Toyah Willcox against ageism and sexism

This music video is called Toyah – Danced (Live on Theatre Royal).

From the BBC:

9 February 2011 Last updated at 01:03 GMT

Toyah Willcox: Time to tackle ageism and sexism

Toyah Willcox explains how she has suffered ageism and sexism throughout her career.

Society needs to wise up according to pop star, campaigner and TV personality Toyah Willcox. After suffering sexism and ageism since her early 20s, she gives her personal viewpoint on why older women need more respect.

I am in my early 50s. By media standards, that’s past it – just look what happened to the former Countryfile presenter, Miriam O’Reilly.

But I want to be relevant in the work place for at least another 15 years, and for people to look beyond the surface and see what I am capable of. …

Am I painting a picture of a victimised weaker sex here?

Perhaps, but when I was a teenager I didn’t have a barrage of self doubt and bad news and physical perfection thrown at me from virtually every magazine cover and tabloid newspaper, plus the internet, Twitter and Facebook on a daily basis.

Women of all ages need to be present in the media to instil girls and young women with self-confidence about their futures. And women of my age need healthy role models. Otherwise, how can we build the future dreams we still deserve to have?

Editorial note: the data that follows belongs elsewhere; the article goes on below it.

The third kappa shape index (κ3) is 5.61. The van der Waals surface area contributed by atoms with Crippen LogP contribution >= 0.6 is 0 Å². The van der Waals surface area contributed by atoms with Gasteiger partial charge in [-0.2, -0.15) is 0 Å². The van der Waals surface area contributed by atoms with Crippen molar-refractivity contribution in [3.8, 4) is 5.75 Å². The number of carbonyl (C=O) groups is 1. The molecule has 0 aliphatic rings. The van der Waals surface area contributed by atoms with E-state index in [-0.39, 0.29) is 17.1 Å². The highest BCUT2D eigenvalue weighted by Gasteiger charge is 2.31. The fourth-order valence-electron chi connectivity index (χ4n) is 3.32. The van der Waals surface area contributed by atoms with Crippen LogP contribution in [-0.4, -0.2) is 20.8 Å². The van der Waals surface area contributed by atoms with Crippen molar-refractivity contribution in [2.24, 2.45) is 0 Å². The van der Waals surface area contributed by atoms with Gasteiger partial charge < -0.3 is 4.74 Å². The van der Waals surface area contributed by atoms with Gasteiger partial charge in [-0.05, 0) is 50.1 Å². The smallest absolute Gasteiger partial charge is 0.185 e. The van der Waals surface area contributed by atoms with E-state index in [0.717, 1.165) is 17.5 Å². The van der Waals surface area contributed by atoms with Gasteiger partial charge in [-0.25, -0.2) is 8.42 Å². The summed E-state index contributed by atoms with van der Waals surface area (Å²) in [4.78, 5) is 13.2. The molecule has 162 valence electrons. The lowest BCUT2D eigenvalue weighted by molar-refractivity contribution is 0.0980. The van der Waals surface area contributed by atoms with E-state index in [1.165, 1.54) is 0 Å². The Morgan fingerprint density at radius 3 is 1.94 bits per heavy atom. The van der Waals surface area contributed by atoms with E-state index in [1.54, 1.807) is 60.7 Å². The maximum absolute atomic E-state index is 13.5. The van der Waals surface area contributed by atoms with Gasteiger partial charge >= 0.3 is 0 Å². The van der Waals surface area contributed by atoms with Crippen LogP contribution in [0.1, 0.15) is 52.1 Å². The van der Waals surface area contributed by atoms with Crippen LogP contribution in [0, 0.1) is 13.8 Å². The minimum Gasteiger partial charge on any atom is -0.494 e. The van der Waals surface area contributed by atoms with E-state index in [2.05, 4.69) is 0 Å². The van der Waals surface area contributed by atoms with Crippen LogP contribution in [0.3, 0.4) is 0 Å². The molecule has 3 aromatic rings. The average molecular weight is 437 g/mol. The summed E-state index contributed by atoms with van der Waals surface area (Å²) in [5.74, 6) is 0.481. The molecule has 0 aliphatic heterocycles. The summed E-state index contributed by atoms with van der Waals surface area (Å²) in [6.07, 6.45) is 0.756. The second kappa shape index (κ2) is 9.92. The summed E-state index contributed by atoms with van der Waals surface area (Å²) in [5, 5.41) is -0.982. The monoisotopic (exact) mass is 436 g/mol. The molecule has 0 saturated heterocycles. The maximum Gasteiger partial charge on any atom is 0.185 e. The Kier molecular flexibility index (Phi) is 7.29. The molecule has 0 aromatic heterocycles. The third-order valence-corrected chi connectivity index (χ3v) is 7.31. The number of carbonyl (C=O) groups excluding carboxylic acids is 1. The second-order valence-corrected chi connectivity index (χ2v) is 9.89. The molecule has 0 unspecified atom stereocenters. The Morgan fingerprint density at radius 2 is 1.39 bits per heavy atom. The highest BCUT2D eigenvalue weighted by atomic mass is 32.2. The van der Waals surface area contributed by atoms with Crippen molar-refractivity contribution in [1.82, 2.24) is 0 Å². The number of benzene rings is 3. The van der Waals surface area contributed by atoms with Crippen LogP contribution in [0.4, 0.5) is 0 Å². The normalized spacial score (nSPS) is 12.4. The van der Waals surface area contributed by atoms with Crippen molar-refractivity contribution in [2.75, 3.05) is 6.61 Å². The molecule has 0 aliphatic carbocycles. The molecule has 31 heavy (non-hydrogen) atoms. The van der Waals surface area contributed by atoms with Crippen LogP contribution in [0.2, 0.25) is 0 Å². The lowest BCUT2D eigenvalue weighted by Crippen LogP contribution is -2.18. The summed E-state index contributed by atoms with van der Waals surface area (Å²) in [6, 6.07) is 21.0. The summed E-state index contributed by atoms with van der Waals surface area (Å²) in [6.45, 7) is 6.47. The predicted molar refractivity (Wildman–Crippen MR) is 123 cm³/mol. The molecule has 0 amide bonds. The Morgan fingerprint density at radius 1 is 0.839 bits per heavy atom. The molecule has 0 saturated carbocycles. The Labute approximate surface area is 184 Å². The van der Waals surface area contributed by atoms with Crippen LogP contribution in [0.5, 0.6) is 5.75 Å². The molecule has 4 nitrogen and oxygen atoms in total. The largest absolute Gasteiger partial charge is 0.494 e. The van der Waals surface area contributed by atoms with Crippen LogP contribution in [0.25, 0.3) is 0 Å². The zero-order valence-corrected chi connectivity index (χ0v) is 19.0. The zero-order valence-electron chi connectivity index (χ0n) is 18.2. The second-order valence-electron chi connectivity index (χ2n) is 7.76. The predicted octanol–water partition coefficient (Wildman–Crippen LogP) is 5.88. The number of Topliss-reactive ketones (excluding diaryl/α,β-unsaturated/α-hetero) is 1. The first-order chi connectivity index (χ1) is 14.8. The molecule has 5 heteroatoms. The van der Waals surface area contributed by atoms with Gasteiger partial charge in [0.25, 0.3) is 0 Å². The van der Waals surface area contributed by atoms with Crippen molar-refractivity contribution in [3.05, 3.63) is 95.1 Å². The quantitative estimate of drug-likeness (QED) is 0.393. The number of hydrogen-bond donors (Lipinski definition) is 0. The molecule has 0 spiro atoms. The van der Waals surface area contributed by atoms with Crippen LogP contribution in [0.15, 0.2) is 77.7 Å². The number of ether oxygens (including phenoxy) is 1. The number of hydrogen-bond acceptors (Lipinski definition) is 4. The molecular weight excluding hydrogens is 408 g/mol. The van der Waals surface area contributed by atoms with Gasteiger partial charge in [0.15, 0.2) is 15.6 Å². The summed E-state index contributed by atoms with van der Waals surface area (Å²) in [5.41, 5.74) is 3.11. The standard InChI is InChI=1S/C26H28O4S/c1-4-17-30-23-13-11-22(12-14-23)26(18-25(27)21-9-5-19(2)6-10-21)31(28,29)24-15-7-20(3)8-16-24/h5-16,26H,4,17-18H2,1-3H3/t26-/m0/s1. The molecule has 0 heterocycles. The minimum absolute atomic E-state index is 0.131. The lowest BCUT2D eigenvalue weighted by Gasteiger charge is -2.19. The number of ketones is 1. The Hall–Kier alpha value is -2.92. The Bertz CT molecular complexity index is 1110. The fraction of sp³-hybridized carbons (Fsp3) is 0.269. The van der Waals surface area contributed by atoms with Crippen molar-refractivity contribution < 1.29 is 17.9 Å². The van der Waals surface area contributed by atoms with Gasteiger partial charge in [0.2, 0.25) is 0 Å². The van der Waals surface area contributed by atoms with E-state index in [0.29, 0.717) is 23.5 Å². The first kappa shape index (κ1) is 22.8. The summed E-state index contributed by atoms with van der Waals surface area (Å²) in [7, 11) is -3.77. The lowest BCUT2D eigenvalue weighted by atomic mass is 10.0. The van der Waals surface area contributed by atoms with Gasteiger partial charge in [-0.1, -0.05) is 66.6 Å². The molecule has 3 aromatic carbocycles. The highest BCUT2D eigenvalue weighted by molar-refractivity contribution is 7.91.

I have experienced ageism and sexism. In my 20s, I was told by a camera lighting man I needed plastic surgery. In my 30s I was constantly told I needed to lose weight.

And in my 40s, as a presenter, I was dismissed from a TV programme because they wanted to try someone younger, And now I am in my 50s? Men affectionately call me an old woman.

My message to you is to insist all female age groups – and male for that matter – have equal, respectful, visible representation in all fields of the media.

1 thought on “Toyah Willcox against ageism and sexism

  1. Chavez condemns cosmetic surgery

    VENEZUELA: President Hugo Chavez has condemned the country’s booming cosmetic surgery industry for pushing boob jobs on women who can’t afford it.

    Speaking on state TV at the weekend, Mr Chavez said that it was a “monstrous thing to see girls or women that may not have sufficient resources for housing, to accommodate housing for the children, to buy clothes, who are looking to see how to do an operation on the breasts.”

    Venezuela has the highest per capita number of plastic surgeries in the world, with 40,000 women a year having breast enlargements.


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